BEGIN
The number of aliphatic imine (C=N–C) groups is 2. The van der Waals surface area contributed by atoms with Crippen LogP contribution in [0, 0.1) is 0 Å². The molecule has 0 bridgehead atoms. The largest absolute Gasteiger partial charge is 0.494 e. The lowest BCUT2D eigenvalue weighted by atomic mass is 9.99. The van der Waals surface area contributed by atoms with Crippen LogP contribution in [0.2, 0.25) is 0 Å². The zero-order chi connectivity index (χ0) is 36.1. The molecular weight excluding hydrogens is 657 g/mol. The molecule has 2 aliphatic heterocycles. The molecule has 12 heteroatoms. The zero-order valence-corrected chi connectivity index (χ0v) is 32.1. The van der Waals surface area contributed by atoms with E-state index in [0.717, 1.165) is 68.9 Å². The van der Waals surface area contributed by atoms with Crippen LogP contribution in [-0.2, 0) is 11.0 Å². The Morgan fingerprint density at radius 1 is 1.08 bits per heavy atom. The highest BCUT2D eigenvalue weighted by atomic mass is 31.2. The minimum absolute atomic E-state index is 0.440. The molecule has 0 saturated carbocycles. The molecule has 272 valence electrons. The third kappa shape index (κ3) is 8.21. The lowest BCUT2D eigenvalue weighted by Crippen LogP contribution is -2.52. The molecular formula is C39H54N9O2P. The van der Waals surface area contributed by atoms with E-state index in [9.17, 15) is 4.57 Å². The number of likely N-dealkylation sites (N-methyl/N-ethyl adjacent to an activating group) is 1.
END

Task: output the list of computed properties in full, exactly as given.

The number of aliphatic imine (C=N–C) groups is 2. The van der Waals surface area contributed by atoms with Crippen LogP contribution in [0, 0.1) is 0 Å². The molecule has 0 bridgehead atoms. The largest absolute Gasteiger partial charge is 0.494 e. The lowest BCUT2D eigenvalue weighted by atomic mass is 9.99. The van der Waals surface area contributed by atoms with Crippen LogP contribution in [0.2, 0.25) is 0 Å². The zero-order chi connectivity index (χ0) is 36.1. The molecular weight excluding hydrogens is 657 g/mol. The molecule has 2 aliphatic heterocycles. The molecule has 12 heteroatoms. The zero-order valence-corrected chi connectivity index (χ0v) is 32.1. The van der Waals surface area contributed by atoms with E-state index in [0.717, 1.165) is 68.9 Å². The van der Waals surface area contributed by atoms with Crippen LogP contribution in [-0.2, 0) is 11.0 Å². The Morgan fingerprint density at radius 1 is 1.08 bits per heavy atom. The highest BCUT2D eigenvalue weighted by atomic mass is 31.2. The minimum absolute atomic E-state index is 0.440. The molecule has 0 saturated carbocycles. The molecule has 272 valence electrons. The third kappa shape index (κ3) is 8.21. The lowest BCUT2D eigenvalue weighted by Crippen LogP contribution is -2.52. The molecular formula is C39H54N9O2P. The van der Waals surface area contributed by atoms with E-state index in [9.17, 15) is 4.57 Å². The number of likely N-dealkylation sites (N-methyl/N-ethyl adjacent to an activating group) is 1.